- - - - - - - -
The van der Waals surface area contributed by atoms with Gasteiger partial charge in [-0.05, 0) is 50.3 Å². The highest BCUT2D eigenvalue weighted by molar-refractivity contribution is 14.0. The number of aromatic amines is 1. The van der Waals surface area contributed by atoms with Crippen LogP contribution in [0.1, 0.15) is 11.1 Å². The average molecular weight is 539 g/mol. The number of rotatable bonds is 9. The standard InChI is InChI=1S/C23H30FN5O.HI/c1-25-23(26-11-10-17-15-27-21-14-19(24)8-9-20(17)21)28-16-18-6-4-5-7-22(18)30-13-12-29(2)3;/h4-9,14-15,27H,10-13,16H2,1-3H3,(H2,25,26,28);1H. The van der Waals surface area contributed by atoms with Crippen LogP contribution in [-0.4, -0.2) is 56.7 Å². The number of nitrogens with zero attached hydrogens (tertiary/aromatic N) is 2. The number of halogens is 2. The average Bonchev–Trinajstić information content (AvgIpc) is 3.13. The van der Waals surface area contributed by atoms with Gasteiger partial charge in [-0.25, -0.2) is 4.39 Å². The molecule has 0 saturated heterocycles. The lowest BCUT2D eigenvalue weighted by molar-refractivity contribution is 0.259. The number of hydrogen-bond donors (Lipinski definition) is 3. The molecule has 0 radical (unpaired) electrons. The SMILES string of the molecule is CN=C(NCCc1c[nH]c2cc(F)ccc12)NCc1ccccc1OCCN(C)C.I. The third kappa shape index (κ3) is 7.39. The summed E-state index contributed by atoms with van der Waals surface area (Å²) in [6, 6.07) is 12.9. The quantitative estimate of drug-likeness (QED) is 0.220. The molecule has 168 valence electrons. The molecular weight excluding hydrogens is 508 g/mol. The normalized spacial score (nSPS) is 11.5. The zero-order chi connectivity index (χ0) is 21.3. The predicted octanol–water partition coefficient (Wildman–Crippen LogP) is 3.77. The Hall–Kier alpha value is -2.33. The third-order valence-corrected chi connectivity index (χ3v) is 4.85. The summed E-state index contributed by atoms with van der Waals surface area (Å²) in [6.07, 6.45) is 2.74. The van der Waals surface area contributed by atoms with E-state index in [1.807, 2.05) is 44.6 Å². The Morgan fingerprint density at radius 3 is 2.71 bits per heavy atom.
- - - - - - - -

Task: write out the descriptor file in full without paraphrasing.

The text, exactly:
The van der Waals surface area contributed by atoms with Gasteiger partial charge in [-0.05, 0) is 50.3 Å². The highest BCUT2D eigenvalue weighted by molar-refractivity contribution is 14.0. The number of aromatic amines is 1. The van der Waals surface area contributed by atoms with Crippen LogP contribution in [0.1, 0.15) is 11.1 Å². The average molecular weight is 539 g/mol. The number of rotatable bonds is 9. The standard InChI is InChI=1S/C23H30FN5O.HI/c1-25-23(26-11-10-17-15-27-21-14-19(24)8-9-20(17)21)28-16-18-6-4-5-7-22(18)30-13-12-29(2)3;/h4-9,14-15,27H,10-13,16H2,1-3H3,(H2,25,26,28);1H. The van der Waals surface area contributed by atoms with Crippen LogP contribution in [-0.4, -0.2) is 56.7 Å². The number of nitrogens with zero attached hydrogens (tertiary/aromatic N) is 2. The number of halogens is 2. The average Bonchev–Trinajstić information content (AvgIpc) is 3.13. The van der Waals surface area contributed by atoms with Gasteiger partial charge in [-0.25, -0.2) is 4.39 Å². The molecule has 0 saturated heterocycles. The lowest BCUT2D eigenvalue weighted by molar-refractivity contribution is 0.259. The number of hydrogen-bond donors (Lipinski definition) is 3. The molecule has 0 radical (unpaired) electrons. The SMILES string of the molecule is CN=C(NCCc1c[nH]c2cc(F)ccc12)NCc1ccccc1OCCN(C)C.I. The third kappa shape index (κ3) is 7.39. The summed E-state index contributed by atoms with van der Waals surface area (Å²) in [6, 6.07) is 12.9. The quantitative estimate of drug-likeness (QED) is 0.220. The molecule has 168 valence electrons. The molecular weight excluding hydrogens is 508 g/mol. The normalized spacial score (nSPS) is 11.5. The zero-order chi connectivity index (χ0) is 21.3. The predicted octanol–water partition coefficient (Wildman–Crippen LogP) is 3.77. The Hall–Kier alpha value is -2.33. The third-order valence-corrected chi connectivity index (χ3v) is 4.85. The summed E-state index contributed by atoms with van der Waals surface area (Å²) in [6.07, 6.45) is 2.74. The van der Waals surface area contributed by atoms with E-state index in [1.807, 2.05) is 44.6 Å². The Morgan fingerprint density at radius 3 is 2.71 bits per heavy atom.